It could be tempting to create a DataLoader with a nice name like users - but which of our many endpoints that serve user info would this wrap?

And do we end up accidentally wrapping the same endpoint twice (thereby losing out on some batching ability)?

📣 Relying on a human-defined structure of DataLoaders that is different to an existing set of endpoints introduces friction and risks loss of batching behaviour.

We can fix this by asserting that the shape of DataLoaders is a 1:1 mapping to our resources:

DataLoaders with a 1:1 mapping to resource

DataLoaders with a 1:1 mapping to resource

Enforcing that the shape (and method names) of the DataLoader object maps 1:1 with the underlying resources makes things predictable when figuring out which DataLoader to use.

📣 We want developers to think in terms of the already familiar, well-documented underlying resources, instead of DataLoaders.

Challenge #2 - What does the DataLoader interface look like? How do I maintain type safety?

Resources come in all shapes and sizes. Some endpoints use a batch interface, some don’t guarantee ordering. Perhaps the response object is nested and needs to be unwrapped etc…

Figuring out the argument/return types of the DataLoader and correctly transforming the interface presents another fun challenge to DataLoader authors.

For example, consider the following batch resource that returns a list of users:

  user_ids: Array<number>,
  locale: string,
  include_slow_fields: ?boolean
}) => Promise<Array<UserInfo>>

In our resolvers, we only need to grab a single user object at a time. We should be able to request a single user object from the corresponding DataLoader.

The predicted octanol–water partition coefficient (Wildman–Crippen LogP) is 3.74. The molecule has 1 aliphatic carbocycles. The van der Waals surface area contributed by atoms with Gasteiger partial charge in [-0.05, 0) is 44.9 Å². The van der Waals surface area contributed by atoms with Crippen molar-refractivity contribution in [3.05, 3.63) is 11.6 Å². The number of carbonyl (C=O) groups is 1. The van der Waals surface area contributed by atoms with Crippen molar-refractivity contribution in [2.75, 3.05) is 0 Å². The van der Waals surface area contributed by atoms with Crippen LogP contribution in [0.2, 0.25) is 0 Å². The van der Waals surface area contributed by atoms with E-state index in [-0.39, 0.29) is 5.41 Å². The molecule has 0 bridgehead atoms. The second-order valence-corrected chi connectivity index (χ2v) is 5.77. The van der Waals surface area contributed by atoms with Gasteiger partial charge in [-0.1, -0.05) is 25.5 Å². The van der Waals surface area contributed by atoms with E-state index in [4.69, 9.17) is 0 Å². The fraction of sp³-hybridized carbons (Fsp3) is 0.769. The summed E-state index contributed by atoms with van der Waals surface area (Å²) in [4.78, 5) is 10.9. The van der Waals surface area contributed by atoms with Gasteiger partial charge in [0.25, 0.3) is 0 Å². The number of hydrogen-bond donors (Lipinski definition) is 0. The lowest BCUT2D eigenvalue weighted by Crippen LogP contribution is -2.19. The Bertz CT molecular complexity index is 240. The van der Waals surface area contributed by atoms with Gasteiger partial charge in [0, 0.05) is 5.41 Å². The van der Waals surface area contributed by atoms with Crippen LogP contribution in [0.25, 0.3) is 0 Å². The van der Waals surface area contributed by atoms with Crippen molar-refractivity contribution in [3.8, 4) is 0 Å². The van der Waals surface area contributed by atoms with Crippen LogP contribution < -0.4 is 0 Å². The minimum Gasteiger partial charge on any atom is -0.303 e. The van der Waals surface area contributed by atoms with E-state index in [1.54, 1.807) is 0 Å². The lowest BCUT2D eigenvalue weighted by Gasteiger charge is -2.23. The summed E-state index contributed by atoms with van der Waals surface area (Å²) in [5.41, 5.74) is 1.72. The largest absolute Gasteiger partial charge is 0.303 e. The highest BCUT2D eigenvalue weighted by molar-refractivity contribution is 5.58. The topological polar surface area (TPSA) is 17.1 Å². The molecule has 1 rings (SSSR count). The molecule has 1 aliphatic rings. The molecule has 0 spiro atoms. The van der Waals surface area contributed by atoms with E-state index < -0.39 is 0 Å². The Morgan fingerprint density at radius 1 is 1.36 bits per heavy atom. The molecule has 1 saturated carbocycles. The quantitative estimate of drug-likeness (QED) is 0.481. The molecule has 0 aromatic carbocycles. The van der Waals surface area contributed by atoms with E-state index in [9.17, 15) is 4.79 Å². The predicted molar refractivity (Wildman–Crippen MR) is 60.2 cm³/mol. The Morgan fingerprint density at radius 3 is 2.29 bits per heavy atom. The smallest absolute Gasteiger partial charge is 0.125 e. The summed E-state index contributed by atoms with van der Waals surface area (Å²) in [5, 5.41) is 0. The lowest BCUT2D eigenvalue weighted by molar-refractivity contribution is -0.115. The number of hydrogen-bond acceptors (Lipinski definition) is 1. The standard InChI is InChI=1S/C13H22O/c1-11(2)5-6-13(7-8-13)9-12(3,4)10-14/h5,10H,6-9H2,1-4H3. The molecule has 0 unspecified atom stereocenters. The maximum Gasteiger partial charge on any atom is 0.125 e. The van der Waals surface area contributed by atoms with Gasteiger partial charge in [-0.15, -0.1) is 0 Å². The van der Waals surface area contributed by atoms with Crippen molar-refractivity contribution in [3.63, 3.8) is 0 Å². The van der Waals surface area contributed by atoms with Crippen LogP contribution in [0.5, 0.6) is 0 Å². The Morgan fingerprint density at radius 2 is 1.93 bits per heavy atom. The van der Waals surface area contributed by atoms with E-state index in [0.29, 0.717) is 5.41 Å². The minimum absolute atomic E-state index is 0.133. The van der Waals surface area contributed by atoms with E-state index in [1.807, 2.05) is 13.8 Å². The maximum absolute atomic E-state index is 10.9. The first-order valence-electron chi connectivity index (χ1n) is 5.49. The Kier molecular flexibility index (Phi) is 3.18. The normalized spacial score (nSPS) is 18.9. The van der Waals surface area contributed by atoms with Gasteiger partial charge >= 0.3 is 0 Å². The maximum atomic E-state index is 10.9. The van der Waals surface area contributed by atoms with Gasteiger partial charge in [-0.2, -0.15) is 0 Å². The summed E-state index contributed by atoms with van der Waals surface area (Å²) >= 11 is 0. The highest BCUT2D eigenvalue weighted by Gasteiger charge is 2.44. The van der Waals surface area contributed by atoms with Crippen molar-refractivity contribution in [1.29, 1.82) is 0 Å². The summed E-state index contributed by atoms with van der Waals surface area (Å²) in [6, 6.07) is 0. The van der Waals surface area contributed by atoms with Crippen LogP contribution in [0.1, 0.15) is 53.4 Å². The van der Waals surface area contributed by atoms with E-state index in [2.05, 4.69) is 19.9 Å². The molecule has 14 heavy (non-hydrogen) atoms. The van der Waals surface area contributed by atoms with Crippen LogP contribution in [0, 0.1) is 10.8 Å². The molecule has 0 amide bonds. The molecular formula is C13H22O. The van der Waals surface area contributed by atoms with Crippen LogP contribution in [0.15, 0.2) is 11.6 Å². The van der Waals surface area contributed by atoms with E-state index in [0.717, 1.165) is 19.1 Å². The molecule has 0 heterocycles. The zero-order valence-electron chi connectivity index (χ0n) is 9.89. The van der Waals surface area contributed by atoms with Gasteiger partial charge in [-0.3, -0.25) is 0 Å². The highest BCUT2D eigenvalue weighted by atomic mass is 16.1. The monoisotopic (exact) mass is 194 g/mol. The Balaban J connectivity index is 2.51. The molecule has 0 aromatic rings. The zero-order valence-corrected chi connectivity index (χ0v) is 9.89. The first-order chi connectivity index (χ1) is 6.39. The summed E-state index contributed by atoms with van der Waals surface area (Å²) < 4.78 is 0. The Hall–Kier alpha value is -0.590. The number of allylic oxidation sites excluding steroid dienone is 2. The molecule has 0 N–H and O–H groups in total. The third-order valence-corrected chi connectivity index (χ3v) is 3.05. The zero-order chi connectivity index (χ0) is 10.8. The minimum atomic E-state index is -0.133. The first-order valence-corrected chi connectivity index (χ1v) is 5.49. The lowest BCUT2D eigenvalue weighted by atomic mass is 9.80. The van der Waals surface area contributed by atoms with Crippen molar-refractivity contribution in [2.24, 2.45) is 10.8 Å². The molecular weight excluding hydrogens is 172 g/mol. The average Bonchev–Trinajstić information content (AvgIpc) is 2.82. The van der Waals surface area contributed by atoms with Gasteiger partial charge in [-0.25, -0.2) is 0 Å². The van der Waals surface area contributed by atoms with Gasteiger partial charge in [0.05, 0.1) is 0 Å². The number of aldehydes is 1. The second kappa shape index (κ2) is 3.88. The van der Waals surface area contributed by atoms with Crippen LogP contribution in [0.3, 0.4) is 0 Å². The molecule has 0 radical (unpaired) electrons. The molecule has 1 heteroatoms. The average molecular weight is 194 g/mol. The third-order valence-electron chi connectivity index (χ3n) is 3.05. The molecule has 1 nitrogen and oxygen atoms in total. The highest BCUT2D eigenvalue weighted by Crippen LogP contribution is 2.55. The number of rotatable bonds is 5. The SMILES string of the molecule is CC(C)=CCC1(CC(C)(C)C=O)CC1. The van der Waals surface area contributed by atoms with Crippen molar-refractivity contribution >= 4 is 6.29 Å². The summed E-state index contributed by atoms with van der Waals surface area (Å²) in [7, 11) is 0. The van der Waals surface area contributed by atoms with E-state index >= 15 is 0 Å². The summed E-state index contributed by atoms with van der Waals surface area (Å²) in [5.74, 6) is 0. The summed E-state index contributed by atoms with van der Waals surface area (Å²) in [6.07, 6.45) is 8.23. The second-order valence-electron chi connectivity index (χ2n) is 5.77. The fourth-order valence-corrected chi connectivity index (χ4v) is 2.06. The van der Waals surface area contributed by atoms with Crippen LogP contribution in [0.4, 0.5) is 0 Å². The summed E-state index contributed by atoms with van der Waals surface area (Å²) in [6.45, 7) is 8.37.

That means we need to map the interface of the DataLoader in the following ways:

  Underlying Resource DataLoader .load function
Argument Object containing an Array of user_ids. Object containing a single user_id
Return Array of UserInfo objects. Single UserInfo object.

With this approach, the interface for calling the DataLoader version of the resource looks like this:

  user_id: number,
  locale: string,
  include_slow_fields: ?boolean,
}) => Promise<UserInfo>

Implementing the interface transformation logic consistently and correctly can be hard. Subtle, unexpected differences can cause friction for developers.

📣 We want to maintain a consistent mapping from Resource to DataLoader interface, in order to make things predictable for resolver authors.

Remember the types

If the server codebase uses static types - TypeScript (or in Yelp’s case, Flow), we must also define a type signature for the DataLoader. For our case above, it would look something like this:

        user_id: number,
        locale: string,
        include_slow_fields: ?boolean,

Transforming the types to match the implementation logic and keeping them in sync presents an additional concern for DataLoader authors.

Challenge #3 - How do I implement the DataLoader for this endpoint?